On essentially the first page of Dracula, Jonathan Harker enjoys a local Carpathian dish called paprika hendl. In the lavishly annotated Dracula from 1975 pictured above, Leonard Wolf provides not one, but two recipes for paprika chicken.
This represented one of my earliest encounters with the concept of annotation and also my first experience with a piece of fiction that so deliberately evoked the experience of eating a specific dish. As I mention in the post, it seems obvious to anyone who is reasonably well read that describing food and food-related activities in fiction can help to ground characters and situations, but this was the first time I recognized it as a part of the literary toolkit.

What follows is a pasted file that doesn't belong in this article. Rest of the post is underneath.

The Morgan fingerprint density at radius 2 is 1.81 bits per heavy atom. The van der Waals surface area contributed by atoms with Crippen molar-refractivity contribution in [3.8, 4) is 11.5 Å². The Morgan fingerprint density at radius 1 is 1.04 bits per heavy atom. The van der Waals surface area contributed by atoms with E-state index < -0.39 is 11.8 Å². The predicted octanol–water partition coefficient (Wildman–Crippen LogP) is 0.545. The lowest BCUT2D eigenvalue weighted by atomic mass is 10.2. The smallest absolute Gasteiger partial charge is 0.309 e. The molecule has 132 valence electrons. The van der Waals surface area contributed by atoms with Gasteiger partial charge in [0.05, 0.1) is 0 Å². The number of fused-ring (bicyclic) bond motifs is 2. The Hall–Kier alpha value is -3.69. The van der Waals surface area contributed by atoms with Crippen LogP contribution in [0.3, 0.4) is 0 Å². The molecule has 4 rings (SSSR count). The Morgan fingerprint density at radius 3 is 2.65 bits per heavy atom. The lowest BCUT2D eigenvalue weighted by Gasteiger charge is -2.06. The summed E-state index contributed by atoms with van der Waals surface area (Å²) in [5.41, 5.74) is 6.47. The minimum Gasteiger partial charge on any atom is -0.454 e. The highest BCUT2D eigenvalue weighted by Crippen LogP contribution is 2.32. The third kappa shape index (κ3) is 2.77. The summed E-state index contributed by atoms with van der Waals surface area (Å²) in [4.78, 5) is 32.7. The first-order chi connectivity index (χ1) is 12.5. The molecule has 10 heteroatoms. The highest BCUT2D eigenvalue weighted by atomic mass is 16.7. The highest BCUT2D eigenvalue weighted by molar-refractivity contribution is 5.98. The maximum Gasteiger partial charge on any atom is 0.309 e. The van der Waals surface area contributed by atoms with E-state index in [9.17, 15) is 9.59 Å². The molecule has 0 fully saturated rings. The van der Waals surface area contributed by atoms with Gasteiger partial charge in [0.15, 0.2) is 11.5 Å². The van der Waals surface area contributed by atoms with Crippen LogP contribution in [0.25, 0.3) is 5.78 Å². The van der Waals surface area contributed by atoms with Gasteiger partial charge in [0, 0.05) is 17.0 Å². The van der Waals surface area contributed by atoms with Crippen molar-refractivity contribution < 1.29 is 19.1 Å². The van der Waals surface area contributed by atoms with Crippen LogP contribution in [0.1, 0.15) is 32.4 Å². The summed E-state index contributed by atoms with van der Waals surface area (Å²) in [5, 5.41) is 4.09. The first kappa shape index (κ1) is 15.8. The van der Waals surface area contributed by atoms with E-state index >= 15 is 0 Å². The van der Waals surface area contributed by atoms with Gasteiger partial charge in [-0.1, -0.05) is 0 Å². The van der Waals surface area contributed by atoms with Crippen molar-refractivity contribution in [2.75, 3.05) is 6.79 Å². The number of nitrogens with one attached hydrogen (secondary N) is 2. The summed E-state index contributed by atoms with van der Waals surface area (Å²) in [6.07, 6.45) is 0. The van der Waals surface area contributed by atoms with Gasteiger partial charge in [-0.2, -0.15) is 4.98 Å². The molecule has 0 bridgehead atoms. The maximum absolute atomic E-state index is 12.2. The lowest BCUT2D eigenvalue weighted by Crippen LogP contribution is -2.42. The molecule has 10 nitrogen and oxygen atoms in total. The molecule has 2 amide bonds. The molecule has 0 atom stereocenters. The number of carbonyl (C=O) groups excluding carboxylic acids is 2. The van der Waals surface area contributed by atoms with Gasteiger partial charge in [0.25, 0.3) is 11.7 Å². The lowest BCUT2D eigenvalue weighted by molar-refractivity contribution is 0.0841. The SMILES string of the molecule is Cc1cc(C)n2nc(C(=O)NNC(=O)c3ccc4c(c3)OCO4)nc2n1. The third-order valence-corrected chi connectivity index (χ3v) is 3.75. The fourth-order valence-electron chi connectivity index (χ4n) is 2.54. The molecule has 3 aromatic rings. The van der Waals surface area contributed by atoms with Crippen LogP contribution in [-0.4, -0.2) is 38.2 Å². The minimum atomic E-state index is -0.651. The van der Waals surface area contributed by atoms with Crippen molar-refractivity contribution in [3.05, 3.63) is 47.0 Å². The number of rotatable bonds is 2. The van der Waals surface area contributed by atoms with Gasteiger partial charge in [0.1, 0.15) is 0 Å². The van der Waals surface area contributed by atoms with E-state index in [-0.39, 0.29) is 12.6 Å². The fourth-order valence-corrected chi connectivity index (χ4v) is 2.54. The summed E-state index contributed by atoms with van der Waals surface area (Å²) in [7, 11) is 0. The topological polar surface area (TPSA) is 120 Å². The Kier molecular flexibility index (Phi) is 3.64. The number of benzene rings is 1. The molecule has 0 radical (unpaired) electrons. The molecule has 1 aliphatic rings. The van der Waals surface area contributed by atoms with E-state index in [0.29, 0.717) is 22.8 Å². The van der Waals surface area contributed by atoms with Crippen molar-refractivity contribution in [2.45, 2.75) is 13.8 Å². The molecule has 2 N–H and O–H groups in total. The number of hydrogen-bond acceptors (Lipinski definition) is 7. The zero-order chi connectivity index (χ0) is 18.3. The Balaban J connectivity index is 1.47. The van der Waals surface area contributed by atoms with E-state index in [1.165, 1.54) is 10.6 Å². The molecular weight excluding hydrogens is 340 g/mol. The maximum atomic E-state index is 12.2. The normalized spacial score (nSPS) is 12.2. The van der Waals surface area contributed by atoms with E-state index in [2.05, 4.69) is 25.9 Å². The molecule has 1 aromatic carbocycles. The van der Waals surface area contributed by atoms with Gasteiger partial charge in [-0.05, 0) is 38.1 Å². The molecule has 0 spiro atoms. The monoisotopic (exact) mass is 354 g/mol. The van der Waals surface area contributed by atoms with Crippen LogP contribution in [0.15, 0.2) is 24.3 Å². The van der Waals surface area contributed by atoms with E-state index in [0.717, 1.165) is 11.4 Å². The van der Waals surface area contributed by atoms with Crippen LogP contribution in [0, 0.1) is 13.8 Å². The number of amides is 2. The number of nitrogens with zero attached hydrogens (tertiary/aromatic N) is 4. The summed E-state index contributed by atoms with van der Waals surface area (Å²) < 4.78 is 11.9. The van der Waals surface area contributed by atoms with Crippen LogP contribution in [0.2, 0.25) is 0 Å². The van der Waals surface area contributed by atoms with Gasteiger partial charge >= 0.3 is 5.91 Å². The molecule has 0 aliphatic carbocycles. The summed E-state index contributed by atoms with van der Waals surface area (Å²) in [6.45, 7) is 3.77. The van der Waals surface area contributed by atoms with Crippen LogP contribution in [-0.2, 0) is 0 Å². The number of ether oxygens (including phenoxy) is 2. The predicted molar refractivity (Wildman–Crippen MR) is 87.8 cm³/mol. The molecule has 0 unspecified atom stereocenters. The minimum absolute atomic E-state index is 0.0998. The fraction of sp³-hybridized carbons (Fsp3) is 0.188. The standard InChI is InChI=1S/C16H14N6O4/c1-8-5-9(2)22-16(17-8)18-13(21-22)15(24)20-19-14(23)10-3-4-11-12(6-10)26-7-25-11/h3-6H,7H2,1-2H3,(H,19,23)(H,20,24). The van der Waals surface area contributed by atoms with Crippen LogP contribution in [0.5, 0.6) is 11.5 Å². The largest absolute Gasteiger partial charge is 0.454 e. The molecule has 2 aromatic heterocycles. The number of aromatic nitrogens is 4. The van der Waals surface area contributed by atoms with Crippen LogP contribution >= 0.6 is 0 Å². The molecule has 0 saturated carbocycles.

That literature should be able to relate closely to food as art is now a part of my general understanding of life. Ultimately all the arts come together, as they should, as part of the shared experience of being human. If art is an extension, commentary or heightening of the artist’s personal experience or vision, then the preparation of food must be both an aspect of other arts and often an art unto itself—food is too fundamental to the human experience to be something separate.
Anyway, check it out, there’s even a funny bit about deboning a chicken.